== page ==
There was also repeated badinage between units, as Anthony French of 15/London remembered:

  One spark of humour could set a whole column alight.

  We approached a signaller industriously repairing a broken line and a voice cried: ‘Some say “Good old Signals!”’ to which a second voice replied: ‘Others say “…old Signals!”’ The verb was irrelevant and its execution biologically absurd, but the couplet was invariable whoever might be the ‘good old this’ or ‘good old that’. It was always the curious colloquial adjective ‘Old’ that preserved the affection.

  The signaller took no heed.

  ‘He’s going up the “line”,’ someone suggested.

  ‘Lend ’im your button ’ook,’ said another.

  The signaller turned and shouted with feigned surprise

  ‘Oh! It’s the bloody infantry. What you doing up the line, anyway?’

  ‘We’re looking for the GPO.’

  ‘Lookin’ for bloody trouble, you mean,’ said the signaller, raising a fist.

  Another voice shouted: ‘What did you do in the Great War, Daddy?’ and from somewhere came the oft-repeated quip: ‘Hold your tongue, son, and polish up those medals!’…

  ‘Medals?’ cried another; ‘I’ve spat ‘em before breakfast!’ Someone tried to sing ‘Give me the switch Miss for

  Ipswich, it’s the Ipswich switch which I require,’ but metre and pace failed to register, so Maxwell raised his voice and set the column singing:

  ‘Kitty, Kitty, isn’t it a pity in the City you work so hard

  With your “One, two, three four five six seven eight Gerrard?”.‘

  Kitty, Kitty, isn’t it a pity tha
t you’re wasting so much time

  With your lips close to the telephone when they might be close to mine?’

  My last sight of the field-telephone man was of his face wreathed in smiles and his hand waving a friendly farewell.126

  C. E. Montague regarded laughter as ‘the deadliest solvent of hatreds’, with his comrades quipping about ‘old Fritz’ or ‘the good old Boche’, ‘as if he were a stout dog fox or a real stag of a hare’.127 To soldiers he was Fritz or the Alleyman, to officers more often the Boche (in a variety of spellings) or the Hun. Indeed, Private Stephen Graham maintained that ‘the German was never Bosche or Hun to the rank and file, but always “Jacky” or “Jerry” or “Fritz”.’128 To the thoughtful David Jones he was something more sinister, for his field grey

  seemed always to call up the grey wolf of Nordic literature. To watch these grey shapes moving elusively among the bleached breast works or emerging from between broken tree-stumps was a sight to powerfully impress us and was suggestive to us of something of what is expressed in those lines from the Ericksmal… ‘It is not surely known when the grey wolf shall come upon the seat of the Gods.’129

  Jones wondered what the German made of British ‘ochre coats and saucer hats’. But to many he was bewilderingly elusive. When Sidney Rogerson saw German prisoners after his battalion had come out of the line on the Somme he admitted that:

  Few of them were our idea of ‘square heads’. Some were mere boys, others myopic bespectacled scarecrows. Many were bearded, some having the fringes of whiskers framing their faces after the manner of the great crested grebe. All wore the long-skirted field grey coats, the trousers stuffed into clumsy boots. It gave us a strange feeling to see our enemies at close range. Except for dead ones, for an occasional miserable prisoner dragged back half-dead with fright from some raid, or for groups seen through field-glasses far behind their lines, many of us had never seen any Germans.130

  And Charles Carrington heard wagon wheels, wiring parties, coughs and sneezes and even a sergeant major, his voice at full throttle, before he actually saw his first German.

  Two general truths define the British soldier’s relationship with his enemy on the Western Front: the first is that he generally had a high regard for the Germans, and the second that the fighting man rarely felt a high degree of personal hostility towards them. There are, though, striking exceptions, and it is typical of the way the war has been approached that some historians choose to emphasise the divergences rather than the norm. Officers, in particular, often admired the Germans’ sense of discipline and duty. In October 1914 Lieutenant Billy Congreve searched the bodies of Germans who had been killed attacking Gordon Highlanders.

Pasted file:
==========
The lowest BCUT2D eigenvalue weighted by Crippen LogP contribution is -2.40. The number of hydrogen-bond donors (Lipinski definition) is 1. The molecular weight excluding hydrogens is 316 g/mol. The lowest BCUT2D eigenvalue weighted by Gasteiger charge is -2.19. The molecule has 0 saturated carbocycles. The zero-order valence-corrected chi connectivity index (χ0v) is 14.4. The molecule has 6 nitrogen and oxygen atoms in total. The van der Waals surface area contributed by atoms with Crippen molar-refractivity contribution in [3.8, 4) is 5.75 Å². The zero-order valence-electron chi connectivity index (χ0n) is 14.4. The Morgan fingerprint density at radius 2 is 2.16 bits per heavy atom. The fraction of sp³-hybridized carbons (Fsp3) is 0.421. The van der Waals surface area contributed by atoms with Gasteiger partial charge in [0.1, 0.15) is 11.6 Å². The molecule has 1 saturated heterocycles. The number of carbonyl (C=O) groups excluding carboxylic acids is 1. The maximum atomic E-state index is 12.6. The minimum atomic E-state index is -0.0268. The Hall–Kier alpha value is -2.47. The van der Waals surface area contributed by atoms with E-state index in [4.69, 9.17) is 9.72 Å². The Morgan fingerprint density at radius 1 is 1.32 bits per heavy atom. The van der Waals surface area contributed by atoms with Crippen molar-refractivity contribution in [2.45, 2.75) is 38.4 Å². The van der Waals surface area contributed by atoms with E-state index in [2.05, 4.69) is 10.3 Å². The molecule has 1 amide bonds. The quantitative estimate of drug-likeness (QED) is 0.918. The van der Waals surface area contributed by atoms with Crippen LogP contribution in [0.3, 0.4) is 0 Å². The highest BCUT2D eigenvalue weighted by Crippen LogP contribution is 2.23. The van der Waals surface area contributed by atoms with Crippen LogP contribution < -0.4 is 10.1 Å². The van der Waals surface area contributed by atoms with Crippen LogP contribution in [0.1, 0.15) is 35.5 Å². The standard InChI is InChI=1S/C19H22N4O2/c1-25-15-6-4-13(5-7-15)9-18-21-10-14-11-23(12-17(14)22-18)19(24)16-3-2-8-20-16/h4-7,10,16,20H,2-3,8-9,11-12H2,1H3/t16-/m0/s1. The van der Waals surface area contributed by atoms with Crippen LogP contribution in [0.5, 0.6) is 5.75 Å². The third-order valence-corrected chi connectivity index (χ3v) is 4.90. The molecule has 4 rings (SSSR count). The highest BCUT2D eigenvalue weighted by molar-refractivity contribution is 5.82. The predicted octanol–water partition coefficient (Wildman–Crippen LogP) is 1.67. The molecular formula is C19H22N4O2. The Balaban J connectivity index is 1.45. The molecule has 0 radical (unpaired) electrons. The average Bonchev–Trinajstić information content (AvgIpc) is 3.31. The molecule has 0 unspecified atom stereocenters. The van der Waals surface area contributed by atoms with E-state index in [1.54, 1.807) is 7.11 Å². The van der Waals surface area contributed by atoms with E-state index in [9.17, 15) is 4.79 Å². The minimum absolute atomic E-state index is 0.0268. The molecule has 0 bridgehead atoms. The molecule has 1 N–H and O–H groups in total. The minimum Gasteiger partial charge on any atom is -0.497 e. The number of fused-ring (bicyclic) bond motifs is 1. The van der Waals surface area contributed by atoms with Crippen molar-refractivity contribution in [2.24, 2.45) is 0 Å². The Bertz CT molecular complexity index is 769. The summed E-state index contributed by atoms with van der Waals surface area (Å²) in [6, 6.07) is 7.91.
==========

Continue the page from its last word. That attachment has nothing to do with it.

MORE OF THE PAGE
A good many of them had been bayoneted. Horrid wounds our bayonets make, and these Germans must have put up a good fight. It is all rot the stuff one reads in the papers about the inferiority of the German soldiers to ours. If anything the German is the better, for though we undoubtedly are the more dogged and impossible to beat, they are the more highly disciplined.131

  ‘Newspaper libels on Fritz’s courage and efficiency were resented by all trench-soldiers of experience,’ maintained Graves.132 ‘Had we but had NCOs like the Germans,’ argued Alan Hanbury Sparrow, ‘we could have built dugouts like the Germans and saved countless casualties’. He thought that their high standard of pre-war training meant that the Germans could use NCOs where the British had to use officers, and so ‘thousands of promising young officers were killed doing lance-corporal’s work’.133

  In part this did indeed reflect the fact that the German army was a conscript force structured for major war. In part, too, it reflected the fact that German senior NCOs often commanded platoons and acted as seconds in command of companies.134 (In the late 1930s the British sought to imitate the German practice by introducing the rank of warrant officer Class 3 – warrant officer platoon commander – but it was not generally a success and the project was speedily abandoned.) There was wide agreement that British troops, even in very good battalions like 2/Royal Welch Fusiliers, generally required the presence of an officer to make them stand. When the British lost control of High Wood on 14 July 1916 it was partly because some of the men in scattered units drifted back, ‘not demoralised, just leaderless’.135 In contrast, the German infantry mopping up one flank of the wood were commanded by an NCO, as humanitarian as he was brave. He marched the prisoners his detachment took to the rear, and: ‘About two miles back he halted them at a canteen, went in and bought a box of cigarettes and a bottle of brandy; each prisoner was given six or seven cigarettes and a pull at the bottle.’136 A month later Lieutenant Stormont Gibbs reflected of another failed attack that: